Some basic jersey questions for you.

Discussion in 'Cattle' started by Mountaineer, Aug 2, 2006.

  1. Mountaineer

    Mountaineer Well-Known Member

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    I'm back... I have a few more questions regarding cattle- jerseys in general in case it makes a difference.
    I'm still researching livestock that can graze my field, be reasonably easy to maintain, not incredibly costly, but rewarding at the same time (I know.....fat chance).... I'm thinking jerseys because they are smaller, and because I would pick them up young, raise them and sell them at a year or 2- as homestead milk cows. They aren't any in these parts, hopefully they'll sell!
    Browsers won't work, I need it clipped tighter. The field is reed canary, timothy and clover, plus some weeds (thistles, knottweed and a little buttercup, almost none). Then cottonwood saplings and poplar saplings in spots. It grows SO FAST!!! Faster than most of you will imagine. Higher water table, rich soil, the pasture never turns brown in summer it just keeps growing green.
    OK the questions...
    Would 3 jersey cows keep 10 acres down?
    Or a 5 acre pasture then 5 acre hay field for winter (60% goes to the hay guy)
    Will coyotes attack adult cattle?
    Do they need hay in summer if on a good pasture too?
    How many round bales per head, over a 6 month frozen/dead pasture season?
    What if I wanted to go away for 2-3 days? So long as they aren't producing milk- can they be left alone at all?
    I could/would have someone check on them, but in the event I can't....

    Thanks for any help. I appreciate your honesty! I don't want to get in over my head.
     
  2. Up North

    Up North KS dairy farmers

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    1Thought- I would not limit yourself to only Jersey. There are many breeds of cattle that are good, and that will sell as cows.
     

  3. Mountaineer

    Mountaineer Well-Known Member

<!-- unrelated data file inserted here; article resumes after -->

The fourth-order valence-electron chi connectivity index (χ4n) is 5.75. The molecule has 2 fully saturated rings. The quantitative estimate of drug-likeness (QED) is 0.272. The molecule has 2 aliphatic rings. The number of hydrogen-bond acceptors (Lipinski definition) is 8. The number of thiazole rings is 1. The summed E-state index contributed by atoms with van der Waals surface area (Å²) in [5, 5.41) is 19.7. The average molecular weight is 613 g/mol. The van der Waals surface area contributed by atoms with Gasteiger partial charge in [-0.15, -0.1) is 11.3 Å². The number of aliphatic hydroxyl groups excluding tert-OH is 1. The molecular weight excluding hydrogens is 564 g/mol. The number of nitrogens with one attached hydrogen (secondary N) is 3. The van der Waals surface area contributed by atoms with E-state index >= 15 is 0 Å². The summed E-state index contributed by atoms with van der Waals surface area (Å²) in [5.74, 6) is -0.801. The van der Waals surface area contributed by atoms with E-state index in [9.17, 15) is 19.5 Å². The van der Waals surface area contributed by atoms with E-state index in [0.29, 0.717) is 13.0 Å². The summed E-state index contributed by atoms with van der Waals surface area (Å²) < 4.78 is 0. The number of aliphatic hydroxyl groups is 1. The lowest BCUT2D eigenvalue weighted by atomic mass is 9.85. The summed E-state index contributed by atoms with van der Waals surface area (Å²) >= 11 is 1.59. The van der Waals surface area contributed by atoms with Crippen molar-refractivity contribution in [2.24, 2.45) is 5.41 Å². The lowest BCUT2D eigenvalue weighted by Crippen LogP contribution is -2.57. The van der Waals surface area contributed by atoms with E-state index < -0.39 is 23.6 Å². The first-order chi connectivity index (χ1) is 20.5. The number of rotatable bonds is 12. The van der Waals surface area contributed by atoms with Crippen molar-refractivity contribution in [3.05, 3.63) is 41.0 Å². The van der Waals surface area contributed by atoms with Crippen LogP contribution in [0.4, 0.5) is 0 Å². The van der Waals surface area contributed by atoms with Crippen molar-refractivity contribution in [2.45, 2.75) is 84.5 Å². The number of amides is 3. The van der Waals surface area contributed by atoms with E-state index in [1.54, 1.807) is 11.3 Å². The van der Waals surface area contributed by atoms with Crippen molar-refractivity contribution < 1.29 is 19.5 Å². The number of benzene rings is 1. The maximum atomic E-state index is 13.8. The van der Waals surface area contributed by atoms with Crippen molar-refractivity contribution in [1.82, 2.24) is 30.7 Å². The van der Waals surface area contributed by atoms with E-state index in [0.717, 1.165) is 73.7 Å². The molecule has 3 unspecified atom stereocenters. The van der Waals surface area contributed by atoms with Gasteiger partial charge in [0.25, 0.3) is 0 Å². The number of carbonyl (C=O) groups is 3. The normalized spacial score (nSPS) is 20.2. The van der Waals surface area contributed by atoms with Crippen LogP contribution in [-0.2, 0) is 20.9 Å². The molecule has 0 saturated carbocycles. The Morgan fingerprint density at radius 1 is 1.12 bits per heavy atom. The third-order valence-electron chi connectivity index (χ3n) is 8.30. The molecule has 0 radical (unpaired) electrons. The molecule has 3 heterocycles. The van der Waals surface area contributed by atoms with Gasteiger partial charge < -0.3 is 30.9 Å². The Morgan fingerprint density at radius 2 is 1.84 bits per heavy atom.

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    I have seen 1 guernsey/calf for sale this year. I picked them due to their ease of aquiring. Calves are sold quite cheap in spring. I also like the idea of raising them with the idea of them likely going to homes where they will be pets.
    I'd rather try something smaller but there just isn't anything. I've never done anything larger than turkeys so size would be an asset!
     
  4. Mountaineer

    Mountaineer Well-Known Member

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    I have seen 1 guernsey/calf for sale this year, but they are uncommon. I picked the jersey due to their ease of aquiring. Calves are sold quite cheap in spring. I also like the idea of raising them with the idea of them likely going to homes where they will be pets.
    I'd rather try something smaller but there just isn't anything. I've never done anything larger than turkeys so size would be an asset!
     
  5. Ken Scharabok

    Ken Scharabok In Remembrance

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    I would suggest you try to define your objective. It seems to be the offering of a Jersey springer (or cow/calf) to home milkers. Question then comes how to do so in an efficient manner.

    If there are no Jerseys offered in your area it is likely it is due to there not being any Jersey dairies in your area. That then becomes a problem in sourcing. You may have to travel several hundred miles to obtain your seed stock, so to speak. If at an livestock auction you stand the chance of being outbid. Thus, you would likely have to find purebred Jersey dairies you can buy from directly, and even there they may breed a heifer to an Angus or such, then hope to keep future heifers as milk line replacements.

    Assuming you do find bottle calves. They will be at least four months old before they start to nipple pasture in any significant degree. Then, if bred at one year old (and just how do you intend to breed them) they won't consume much pasture as a yearling.

    You might get by with two acres subdivided into four paddocks and then use the rest for hay.

    Actually you might consider Boar goats. There seems to be a steady market for meat goes now.
     
  6. Mountaineer

    Mountaineer Well-Known Member

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    (I tried to edit/clarify my post and it doubled up...)
    Thanks Ken. There are several dairies 100 miles from here and they do sell them off cheap. For some reason, there are no milk breeds locally. Lots of hereford and some charolais. And angus.
    I have a couple books now on goats/dairy goats. I was quite interested in them, but seems they won't make efficient use of my luch pastures- more likely to escape into the neighbors brush lot. I wa also assuming cattle would be less prone to coyotes. They aren't terribly bad but they do come through and steal my ducks. Part of this is to help maintain and efficiently use my pasture.